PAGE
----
Chinese social networks can seem a daunting challenge for brands that are trying to expand their business in APAC.

Beyond the obvious language barrier marketers have to get to grips with new functionality, cultural behaviours and consumer expectations.

The Chinese internet population currently stands at 618m, with 81% connecting via mobile, so the opportunity is too big to ignore.

And with internet penetration at just 45% there’s still plenty of room for growth.

To find out more about social media in China and how brands should be approaching social marketing, I spoke to HootSuite’s APAC managing director Ken Mandel.

For more information on this topic, download Econsultancy’s South-East Asia Digital Marketing Trends Briefing or our Chinese Digital Market Landscape Report.

Econsultancy Enterprise subscribers are also invited to attend a free roundtable on Ecommerce in China on Tuesday 15 April. Spaces are limited so click here to apply for a place.

For brands just entering the Chinese market, which networks would you recommend that they focus on?

As with Western markets, there is always a great deal of change in social as new networks emerge or old ones fade away, so you can’t really put all your eggs in one basket.

For example, in China there’s a network called YY that is becoming hugely popular. It offers a mix of karaoke, video, virtual gifting and messaging.

That could be the next big thing or maybe it won’t. 

The on the other hand you have Renren which was very strong at one point but it’s popularity is now waning. That just shows that brands need to adopt a flexible approach.

Renren’s remarkably familiar sign up page

You also need to take into account what different platforms can do for you.

WeChat is limited for branding as it’s essentially a messenger app, similar to WhatsApp. In the various Weibo networks (e.g. Sina Weibo, Tencent Weibo) there’s a lot more to play with, they have APIs, and messages can be longer.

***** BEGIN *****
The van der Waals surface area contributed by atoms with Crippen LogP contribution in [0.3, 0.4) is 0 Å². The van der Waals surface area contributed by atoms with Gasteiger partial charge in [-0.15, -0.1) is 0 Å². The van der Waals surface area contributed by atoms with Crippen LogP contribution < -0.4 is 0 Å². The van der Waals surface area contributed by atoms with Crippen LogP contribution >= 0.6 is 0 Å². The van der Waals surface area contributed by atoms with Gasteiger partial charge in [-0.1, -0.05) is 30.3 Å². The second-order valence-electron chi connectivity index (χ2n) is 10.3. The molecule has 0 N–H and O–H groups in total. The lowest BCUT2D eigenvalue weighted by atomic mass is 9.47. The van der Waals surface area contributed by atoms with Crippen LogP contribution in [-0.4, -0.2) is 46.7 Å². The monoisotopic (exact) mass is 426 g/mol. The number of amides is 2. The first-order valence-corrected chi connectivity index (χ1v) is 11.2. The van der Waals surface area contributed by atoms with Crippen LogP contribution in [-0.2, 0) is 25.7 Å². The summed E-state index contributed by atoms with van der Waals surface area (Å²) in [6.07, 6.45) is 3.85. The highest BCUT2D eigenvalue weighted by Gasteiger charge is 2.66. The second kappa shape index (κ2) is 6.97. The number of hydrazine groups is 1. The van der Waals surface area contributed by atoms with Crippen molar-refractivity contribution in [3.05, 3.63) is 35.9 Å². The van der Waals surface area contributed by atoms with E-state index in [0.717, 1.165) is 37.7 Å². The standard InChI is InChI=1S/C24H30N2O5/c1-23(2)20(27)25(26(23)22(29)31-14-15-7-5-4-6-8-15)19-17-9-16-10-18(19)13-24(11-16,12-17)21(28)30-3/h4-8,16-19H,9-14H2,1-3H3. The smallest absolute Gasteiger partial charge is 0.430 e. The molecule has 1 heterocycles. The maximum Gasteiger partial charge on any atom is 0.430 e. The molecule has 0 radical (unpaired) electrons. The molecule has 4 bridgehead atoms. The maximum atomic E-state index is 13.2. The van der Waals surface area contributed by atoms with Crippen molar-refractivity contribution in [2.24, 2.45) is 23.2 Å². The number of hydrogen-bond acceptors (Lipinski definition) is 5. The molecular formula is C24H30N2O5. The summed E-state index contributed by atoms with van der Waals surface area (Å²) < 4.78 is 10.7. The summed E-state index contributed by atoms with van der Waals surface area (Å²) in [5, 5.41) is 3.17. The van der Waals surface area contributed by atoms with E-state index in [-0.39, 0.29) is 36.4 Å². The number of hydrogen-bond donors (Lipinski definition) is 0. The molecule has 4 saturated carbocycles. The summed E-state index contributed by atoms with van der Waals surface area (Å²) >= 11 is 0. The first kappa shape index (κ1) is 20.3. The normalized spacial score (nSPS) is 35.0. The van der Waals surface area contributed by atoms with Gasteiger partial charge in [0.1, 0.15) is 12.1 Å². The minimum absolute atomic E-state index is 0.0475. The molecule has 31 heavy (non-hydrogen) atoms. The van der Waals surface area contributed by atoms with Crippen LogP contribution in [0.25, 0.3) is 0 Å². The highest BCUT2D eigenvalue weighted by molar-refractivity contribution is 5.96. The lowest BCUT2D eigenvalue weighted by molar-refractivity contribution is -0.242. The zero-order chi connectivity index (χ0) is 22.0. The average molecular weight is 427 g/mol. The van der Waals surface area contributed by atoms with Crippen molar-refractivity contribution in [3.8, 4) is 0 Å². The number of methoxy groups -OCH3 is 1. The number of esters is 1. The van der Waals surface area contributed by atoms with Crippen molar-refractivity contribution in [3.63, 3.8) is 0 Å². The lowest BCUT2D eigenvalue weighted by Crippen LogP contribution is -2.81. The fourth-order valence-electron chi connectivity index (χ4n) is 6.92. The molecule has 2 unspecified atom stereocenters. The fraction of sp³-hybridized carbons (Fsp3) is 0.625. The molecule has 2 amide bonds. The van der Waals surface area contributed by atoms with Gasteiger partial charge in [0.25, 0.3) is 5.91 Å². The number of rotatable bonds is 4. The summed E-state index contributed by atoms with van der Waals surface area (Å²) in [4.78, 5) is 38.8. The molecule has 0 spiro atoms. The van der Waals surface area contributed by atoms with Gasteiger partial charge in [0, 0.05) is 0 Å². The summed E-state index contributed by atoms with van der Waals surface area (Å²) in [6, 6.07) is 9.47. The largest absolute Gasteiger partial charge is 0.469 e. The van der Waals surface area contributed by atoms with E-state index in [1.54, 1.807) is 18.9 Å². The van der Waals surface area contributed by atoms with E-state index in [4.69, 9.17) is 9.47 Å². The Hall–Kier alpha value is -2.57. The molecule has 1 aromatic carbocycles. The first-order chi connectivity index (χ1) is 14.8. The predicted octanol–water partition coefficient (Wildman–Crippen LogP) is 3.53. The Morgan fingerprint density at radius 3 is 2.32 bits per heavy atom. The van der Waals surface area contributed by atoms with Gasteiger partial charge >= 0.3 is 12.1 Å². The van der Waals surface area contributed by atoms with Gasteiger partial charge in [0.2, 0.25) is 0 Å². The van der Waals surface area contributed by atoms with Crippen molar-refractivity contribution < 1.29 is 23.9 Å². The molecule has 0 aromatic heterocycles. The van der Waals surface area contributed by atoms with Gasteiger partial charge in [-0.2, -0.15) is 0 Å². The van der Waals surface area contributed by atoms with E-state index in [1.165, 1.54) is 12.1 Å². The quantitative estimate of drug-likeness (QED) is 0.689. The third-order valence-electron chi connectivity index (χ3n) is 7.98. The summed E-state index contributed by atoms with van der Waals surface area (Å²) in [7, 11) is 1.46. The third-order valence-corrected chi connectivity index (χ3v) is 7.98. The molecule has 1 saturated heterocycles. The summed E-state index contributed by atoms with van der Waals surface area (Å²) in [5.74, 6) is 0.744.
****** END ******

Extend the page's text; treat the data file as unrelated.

Therefore it’s easier to publish and engage on Weibo, though WeChat is making strides as well.

Sina Weibo is probably the company we are most familiar with in the West. To what extent does it dominate the market?

One of the important things to understand is that Weibo just means ‘microblogging’ in Mandarin, so there are lots of companies that have their own Weibo platforms.

Sina Weibo has had huge success and is planning to float in the US, but then Tencent is also a massive company that has its own Weibo and also created WeChat.

Tencent is also a major player in ecommerce, social platforms, and payment solutions, it has many different interests. 

My Sina Weibo homepage

What it does very well is integrating these platforms into one another, so it has an ecosystem that’s a hybrid of all these different tools and services.

In China the main social networks have far more functionality and depth to them than we’re used to in the West.

For example, we have Instagram which is amazing for sharing photos but that’s really all it does. In China people are used to social networks that offer a broad range of services.

Which brands should we be looking at for examples of how to be successful in social in China?

There’s a sports brand called Li Ning which has been very successful on social, and then there’s also been a lot of good work done in the luxury goods industry.